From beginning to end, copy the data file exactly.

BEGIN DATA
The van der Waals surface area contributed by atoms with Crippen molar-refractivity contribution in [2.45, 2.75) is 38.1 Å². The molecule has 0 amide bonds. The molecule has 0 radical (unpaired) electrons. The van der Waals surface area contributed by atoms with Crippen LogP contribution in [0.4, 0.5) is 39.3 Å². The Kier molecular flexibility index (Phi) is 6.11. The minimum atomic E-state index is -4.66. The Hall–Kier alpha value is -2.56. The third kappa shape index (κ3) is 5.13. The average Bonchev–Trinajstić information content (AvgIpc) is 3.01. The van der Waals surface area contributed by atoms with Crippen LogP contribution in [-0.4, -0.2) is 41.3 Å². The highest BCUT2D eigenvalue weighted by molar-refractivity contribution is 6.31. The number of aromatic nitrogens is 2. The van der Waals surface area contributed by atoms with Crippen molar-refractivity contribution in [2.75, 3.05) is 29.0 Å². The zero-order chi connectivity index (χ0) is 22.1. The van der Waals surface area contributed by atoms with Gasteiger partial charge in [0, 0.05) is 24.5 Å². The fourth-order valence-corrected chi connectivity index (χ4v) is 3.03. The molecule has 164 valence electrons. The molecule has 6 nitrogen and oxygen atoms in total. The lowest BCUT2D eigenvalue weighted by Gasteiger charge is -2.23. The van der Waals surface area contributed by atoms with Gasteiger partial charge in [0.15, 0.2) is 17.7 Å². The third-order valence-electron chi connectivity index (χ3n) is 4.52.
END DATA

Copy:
The van der Waals surface area contributed by atoms with Crippen molar-refractivity contribution in [2.45, 2.75) is 38.1 Å². The molecule has 0 amide bonds. The molecule has 0 radical (unpaired) electrons. The van der Waals surface area contributed by atoms with Crippen LogP contribution in [0.4, 0.5) is 39.3 Å². The Kier molecular flexibility index (Phi) is 6.11. The minimum atomic E-state index is -4.66. The Hall–Kier alpha value is -2.56. The third kappa shape index (κ3) is 5.13. The average Bonchev–Trinajstić information content (AvgIpc) is 3.01. The van der Waals surface area contributed by atoms with Crippen LogP contribution in [-0.4, -0.2) is 41.3 Å². The highest BCUT2D eigenvalue weighted by molar-refractivity contribution is 6.31. The number of aromatic nitrogens is 2. The van der Waals surface area contributed by atoms with Crippen molar-refractivity contribution in [2.75, 3.05) is 29.0 Å². The zero-order chi connectivity index (χ0) is 22.1. The van der Waals surface area contributed by atoms with Gasteiger partial charge in [0, 0.05) is 24.5 Å². The fourth-order valence-corrected chi connectivity index (χ4v) is 3.03. The molecule has 164 valence electrons. The molecule has 6 nitrogen and oxygen atoms in total. The lowest BCUT2D eigenvalue weighted by Gasteiger charge is -2.23. The van der Waals surface area contributed by atoms with Gasteiger partial charge in [0.15, 0.2) is 17.7 Å². The third-order valence-electron chi connectivity index (χ3n) is 4.52.